A former owner of Russia's music website Allofmp3.com who sold cut-price downloads of Western music has been acquitted of copyright offences.
US firms had sought damages from the Russian-based site
A court in Moscow ruled that Denis Kvasov and his site had operated within the bounds of Russian law.
The site was attracting millions of customers before it was shut in June - under pressure from US music firms.
The site has also been a thorny issue in US-Russia talks over Moscow's bid to join the World Trade Organization.
'Very bad precedent'
Mr Kvasov, head of Mediaservices, which owned the website, was put on trial after EMI, Warner Music Group and Universal music companies pressed for his prosecution.
But District Judge Yekaterina Sharapova on Wednesday threw out the prosecution's case.
"The prosecution did not succeed in presenting persuasive evidence of his involvement in infringing copyright law," she said.
During the trial, Mr Kvasov successfully argued that he had paid royalties to a local organisation, the Russian Multimedia and Internet Society (Roms).
The head of Russia's anti-piracy organisation, Konstantin Zemchenkov, said the court's verdict set a "very bad precedent".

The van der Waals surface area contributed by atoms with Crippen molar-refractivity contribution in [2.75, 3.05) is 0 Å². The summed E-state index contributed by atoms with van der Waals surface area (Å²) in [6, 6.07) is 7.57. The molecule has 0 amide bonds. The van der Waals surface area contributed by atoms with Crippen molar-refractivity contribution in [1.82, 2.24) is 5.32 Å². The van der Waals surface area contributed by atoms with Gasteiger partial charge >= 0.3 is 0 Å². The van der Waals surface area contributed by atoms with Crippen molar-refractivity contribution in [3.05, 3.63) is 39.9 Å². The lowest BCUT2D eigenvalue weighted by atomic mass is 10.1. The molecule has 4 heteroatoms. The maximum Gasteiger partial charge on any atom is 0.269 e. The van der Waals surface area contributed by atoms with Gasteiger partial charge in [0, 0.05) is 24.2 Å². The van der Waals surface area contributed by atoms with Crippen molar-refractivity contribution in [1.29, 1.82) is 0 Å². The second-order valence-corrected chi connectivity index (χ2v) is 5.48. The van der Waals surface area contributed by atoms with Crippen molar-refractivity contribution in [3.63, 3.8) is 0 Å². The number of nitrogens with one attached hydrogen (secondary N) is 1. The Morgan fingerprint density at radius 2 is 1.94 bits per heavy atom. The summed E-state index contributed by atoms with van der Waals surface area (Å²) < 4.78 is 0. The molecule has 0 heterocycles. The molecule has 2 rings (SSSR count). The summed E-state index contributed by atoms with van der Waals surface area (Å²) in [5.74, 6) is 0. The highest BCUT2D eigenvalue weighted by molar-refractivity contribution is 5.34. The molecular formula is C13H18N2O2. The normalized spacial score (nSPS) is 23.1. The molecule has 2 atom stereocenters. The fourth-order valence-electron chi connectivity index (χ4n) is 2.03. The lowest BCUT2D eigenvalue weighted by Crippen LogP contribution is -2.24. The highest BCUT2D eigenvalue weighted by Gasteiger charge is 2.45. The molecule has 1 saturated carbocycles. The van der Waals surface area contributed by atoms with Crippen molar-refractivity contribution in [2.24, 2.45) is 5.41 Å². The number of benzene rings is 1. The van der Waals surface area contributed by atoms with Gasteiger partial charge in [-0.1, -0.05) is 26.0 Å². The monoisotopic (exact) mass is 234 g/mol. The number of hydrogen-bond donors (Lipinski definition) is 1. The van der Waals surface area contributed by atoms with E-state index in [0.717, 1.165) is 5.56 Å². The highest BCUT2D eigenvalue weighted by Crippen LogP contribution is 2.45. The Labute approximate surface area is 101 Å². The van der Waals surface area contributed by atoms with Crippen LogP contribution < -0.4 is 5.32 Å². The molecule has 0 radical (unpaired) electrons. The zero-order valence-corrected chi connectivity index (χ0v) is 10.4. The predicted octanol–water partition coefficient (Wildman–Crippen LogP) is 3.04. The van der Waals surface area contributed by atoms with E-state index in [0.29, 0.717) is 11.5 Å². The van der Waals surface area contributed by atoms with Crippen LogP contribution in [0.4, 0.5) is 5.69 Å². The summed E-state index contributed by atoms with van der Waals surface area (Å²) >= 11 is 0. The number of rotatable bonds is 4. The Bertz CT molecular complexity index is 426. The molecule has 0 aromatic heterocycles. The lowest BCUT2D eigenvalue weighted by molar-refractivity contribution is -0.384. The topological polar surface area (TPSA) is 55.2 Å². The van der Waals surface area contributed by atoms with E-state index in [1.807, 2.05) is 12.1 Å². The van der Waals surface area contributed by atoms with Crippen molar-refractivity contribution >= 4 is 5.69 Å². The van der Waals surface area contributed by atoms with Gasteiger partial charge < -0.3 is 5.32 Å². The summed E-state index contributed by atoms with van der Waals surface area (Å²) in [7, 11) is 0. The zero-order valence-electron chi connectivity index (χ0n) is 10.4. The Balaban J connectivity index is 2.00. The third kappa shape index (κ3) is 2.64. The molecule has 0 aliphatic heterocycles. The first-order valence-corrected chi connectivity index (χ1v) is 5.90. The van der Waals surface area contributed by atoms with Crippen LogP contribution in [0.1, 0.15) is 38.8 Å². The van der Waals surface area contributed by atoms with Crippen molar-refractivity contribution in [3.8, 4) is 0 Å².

'$1 for album'
The site offered downloads at far lower prices than mainstream businesses like iTunes.
A starting price for a track was as low as about $0.10, while an album was offered for $1.
Mediaservices has always maintained it pays royalties to Roms, but many Western firms do not recognise this organisation and refuse to accept its offers of payments.
As part of protracted negotiations over Russia's entry to the WTO, an agreement in principle was reached regarding website regulation in 2006.
It said: "The United States and Russia agreed on the objective of shutting down websites that permit illegal distribution of music and other copyright works.
"The agreement names the Russian-based website AllofMP3.com as an example of such a website."
Although Allofmp3.com disappeared in June, another Russia-based discount music site opened shortly afterwards.